Sex differences in empathy and related capacities

Nancy Eisenberg, Randy Lennon

Research output: Contribution to journalArticlepeer-review

869 Scopus citations


Reviews the literature on sex differences in empathy (defined as vicarious affective responding to the emotional state of another) and related capacities (affective role taking and decoding of nonverbal cues). The literature is discussed according to method used to assess empathy and affective role taking. Where appropriate, meta-analyses were also computed. In general, sex differences in empathy were found to be a function of the methods used to assess empathy. There was a large sex difference favoring women when the measure of empathy was self-report scales; moderate differences (favoring females) were found for reflexive crying and self-report measures in laboratory situations; and no sex differences were evident when the measure of empathy was either physiological or unobtrusive observations of nonverbal reactions to another's emotional state. Moreover, few sex differences were found for children's affective role taking and decoding abilities. (156 ref) (PsycINFO Database Record (c) 2006 APA, all rights reserved).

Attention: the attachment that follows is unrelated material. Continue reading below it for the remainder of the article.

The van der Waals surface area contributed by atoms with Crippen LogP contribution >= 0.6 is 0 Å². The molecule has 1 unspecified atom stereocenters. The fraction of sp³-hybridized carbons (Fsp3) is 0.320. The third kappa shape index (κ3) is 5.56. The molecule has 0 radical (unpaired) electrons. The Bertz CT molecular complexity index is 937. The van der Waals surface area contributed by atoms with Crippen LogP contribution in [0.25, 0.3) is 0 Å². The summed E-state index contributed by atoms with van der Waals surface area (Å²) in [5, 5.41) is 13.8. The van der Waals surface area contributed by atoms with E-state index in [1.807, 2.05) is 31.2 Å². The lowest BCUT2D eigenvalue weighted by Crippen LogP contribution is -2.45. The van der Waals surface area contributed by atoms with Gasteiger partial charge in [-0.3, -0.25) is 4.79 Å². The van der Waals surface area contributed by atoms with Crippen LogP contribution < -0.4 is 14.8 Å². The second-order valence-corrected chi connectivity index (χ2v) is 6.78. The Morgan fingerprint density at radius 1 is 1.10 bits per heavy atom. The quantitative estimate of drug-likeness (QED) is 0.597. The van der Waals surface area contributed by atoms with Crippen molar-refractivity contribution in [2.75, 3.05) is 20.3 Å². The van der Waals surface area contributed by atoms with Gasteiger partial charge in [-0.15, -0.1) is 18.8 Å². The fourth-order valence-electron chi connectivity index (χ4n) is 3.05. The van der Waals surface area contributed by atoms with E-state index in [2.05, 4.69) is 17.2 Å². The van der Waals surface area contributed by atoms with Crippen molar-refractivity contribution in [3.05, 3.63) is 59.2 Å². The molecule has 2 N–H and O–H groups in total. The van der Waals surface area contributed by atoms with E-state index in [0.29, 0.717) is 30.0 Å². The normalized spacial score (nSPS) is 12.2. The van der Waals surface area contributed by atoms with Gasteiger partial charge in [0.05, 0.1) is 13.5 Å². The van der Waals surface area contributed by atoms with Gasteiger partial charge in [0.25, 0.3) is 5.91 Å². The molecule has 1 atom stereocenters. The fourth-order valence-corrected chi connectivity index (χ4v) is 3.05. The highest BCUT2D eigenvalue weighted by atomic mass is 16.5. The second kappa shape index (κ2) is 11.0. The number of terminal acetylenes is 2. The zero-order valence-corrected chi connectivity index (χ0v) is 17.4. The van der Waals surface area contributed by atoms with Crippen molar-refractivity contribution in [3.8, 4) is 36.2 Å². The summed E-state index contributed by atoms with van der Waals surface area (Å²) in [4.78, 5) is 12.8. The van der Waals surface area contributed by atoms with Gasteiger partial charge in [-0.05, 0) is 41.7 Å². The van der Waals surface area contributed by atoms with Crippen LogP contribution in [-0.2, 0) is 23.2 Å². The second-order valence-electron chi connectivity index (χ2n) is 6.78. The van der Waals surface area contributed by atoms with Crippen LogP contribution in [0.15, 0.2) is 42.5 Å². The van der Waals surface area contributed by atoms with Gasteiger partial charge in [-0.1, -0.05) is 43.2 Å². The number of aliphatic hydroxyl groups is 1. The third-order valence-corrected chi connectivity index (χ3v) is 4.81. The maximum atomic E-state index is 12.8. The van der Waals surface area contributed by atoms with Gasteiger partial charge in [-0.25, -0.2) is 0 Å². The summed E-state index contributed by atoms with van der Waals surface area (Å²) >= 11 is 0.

Original languageEnglish (US)
Pages (from-to)100-131
Number of pages32
JournalPsychological bulletin
Issue number1
StatePublished - Jul 1 1983


  • sex differences, empathy & affective role taking & decoding of nonverbal cues, literature review

ASJC Scopus subject areas

  • General Psychology


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